Get Aleteia delivered to your inbox. Subscribe here
Start your day in a beautiful way: Subscribe to Aleteia's daily newsletter here.
Sign me up!

Not Prepared to Donate?

Here are 5 ways you can still help Aleteia:

  1. Pray for our team and the success of our mission
  2. Talk about Aleteia in your parish
  3. Share Aleteia content with friends and family
  4. Turn off your ad blockers when you visit
  5. Subscribe to our free newsletter and read us daily
Thank you!
Team Aleteia



African Americans welcome Archbishop Gregory to Washington

Chucho Picón - El Despertador Hispano
Monseñor Wilton Daniel Gregory, arzobispo de Atlanta, durante una Eucaristía durante el Encuentro

New leader has special appeal to a demographic that makes up 15% of the archdiocese.

The nation’s capital is more than 50% African American, and black Catholics there welcomed the first African American archbishop of Washington Tuesday.

Archbishop Wilton D. Gregory was installed as leader of the Archdiocese of Washington, succeeding Archbishop Donald Wuerl, who stepped down last October. In the estimation of the Washington Post, African American parishioners are “watching his first steps with pride and excitement—and with hope that Gregory can address the needs of their community.”

Archbishop Gregory, who just finished a 14-year tenure as leader of the Atlanta Archdiocese, was the first black bishop of Belleville, Illinois, and is expected to be made the first African American cardinal in his new post, according to Religion News Service.

The Pew Research Center estimates that African Americans make up about 15% of the flock in the Archdiocese of Washington. The Post noted:

When the U.S. Conference of Catholic Bishops published a list of the nation’s historically black parishes, it included more in the Archdiocese of Washington than any other diocese in the country except Lafayette, La.

The District’s four most recent mayors — Muriel E. Bowser, Vincent C. Gray, Adrian Fenty and Anthony Williams — are all African American Catholics or were educated in Catholic schools.

Karl A. Racine, the District’s attorney general, fondly recalls his roots in the city’s predominantly African American parishes and boasts of the nuns and priests who are among his relatives.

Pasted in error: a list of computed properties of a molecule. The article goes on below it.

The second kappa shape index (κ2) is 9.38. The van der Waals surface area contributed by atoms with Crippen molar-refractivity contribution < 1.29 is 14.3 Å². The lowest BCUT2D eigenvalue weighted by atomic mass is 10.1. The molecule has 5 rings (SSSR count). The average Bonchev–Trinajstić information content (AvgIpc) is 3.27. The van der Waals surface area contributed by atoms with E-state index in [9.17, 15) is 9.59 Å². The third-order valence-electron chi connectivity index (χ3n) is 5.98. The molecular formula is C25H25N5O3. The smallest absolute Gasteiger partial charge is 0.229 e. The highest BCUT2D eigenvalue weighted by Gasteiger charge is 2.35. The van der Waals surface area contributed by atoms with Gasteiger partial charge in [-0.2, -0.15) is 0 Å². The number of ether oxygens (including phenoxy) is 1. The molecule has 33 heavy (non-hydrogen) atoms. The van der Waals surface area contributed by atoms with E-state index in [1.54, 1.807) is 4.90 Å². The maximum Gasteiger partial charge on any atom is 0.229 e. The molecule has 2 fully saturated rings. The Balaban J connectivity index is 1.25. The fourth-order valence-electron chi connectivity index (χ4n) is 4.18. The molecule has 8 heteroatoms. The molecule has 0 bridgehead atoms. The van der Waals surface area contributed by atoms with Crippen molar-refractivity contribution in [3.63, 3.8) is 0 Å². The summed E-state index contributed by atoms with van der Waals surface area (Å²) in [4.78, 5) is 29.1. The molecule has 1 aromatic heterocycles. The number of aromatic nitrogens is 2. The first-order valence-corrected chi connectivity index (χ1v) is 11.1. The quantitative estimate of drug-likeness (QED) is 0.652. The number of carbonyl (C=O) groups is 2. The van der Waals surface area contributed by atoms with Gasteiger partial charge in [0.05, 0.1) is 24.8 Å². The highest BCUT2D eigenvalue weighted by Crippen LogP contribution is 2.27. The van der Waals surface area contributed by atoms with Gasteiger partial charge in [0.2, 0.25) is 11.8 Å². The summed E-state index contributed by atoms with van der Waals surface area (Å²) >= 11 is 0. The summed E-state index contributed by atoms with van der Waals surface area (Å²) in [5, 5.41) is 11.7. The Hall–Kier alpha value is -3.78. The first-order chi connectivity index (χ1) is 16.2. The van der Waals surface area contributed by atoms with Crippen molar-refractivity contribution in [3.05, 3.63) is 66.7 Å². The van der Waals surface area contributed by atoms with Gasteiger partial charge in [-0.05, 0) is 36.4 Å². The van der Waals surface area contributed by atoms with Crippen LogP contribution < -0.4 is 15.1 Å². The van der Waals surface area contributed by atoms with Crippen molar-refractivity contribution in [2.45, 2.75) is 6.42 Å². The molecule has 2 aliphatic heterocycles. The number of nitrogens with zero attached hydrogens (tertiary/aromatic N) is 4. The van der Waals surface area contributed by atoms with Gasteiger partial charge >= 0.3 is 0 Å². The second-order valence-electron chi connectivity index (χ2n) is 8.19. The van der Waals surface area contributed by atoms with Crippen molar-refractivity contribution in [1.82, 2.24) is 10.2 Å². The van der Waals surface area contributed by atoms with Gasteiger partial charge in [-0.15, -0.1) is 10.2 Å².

In an interview with Relevant Radio, Archbishop Gregory said, “As I have said before, I am the son of the African American Catholic community that has been called to become the shepherd of this local church.”

The Post quoted Bishop Roy Campbell, auxiliary bishop of Washington, as saying that he has found that parishioners are hungering for African American leadership in the Catholic Church.

“It will be a definite change here in the Archdiocese of Washington,” Campbell said. “Hopefully … our black Catholics will see that they are as relevant as any other Catholics in the community. Sometimes you can feel that you might be not heard as much as others.”

Campbell said that as a black bishop himself, “you can understand the feelings of people who have experienced, whether it is subtle or overt, instances of racism, even when it’s not intentional, because I have experienced the same thing. I can understand where they’re coming from and help them in how to address that. . . . Here we have an archbishop that I think has experienced the same thing.”

What was on Archbishop Gregory’s mind on Tuesday, however, according to the homily he delivered to an estimated 3,000 people at the Basilica of the National Shrine of the Immaculate Conception, was healing and unity.

Alluding to recent scandals in the Church, including several that have been related to his new archdiocese, he said, “We stand at a defining moment for this local faith community. Our recent sorrow and shame do not define us; rather, they serve to chasten and strengthen us to face tomorrow with spirits undeterred.”

Get Aleteia delivered to your inbox. Subscribe here.
Aleteia offers you this space to comment on articles. This space should always reflect Aleteia values.
[See Comment Policy]
Readers like you contribute to Aleteia's Mission.

Since our inception in 2012, Aleteia’s readership has grown rapidly worldwide. Our team is committed to a mission of providing articles that enrich, inspire and inform a Catholic life. That's why we want our articles to be freely accessible to everyone, but we need your help to do that. Quality journalism has a cost (more than selling ads on Aleteia can cover). That's why readers like you make a major difference by donating as little as $3 a month.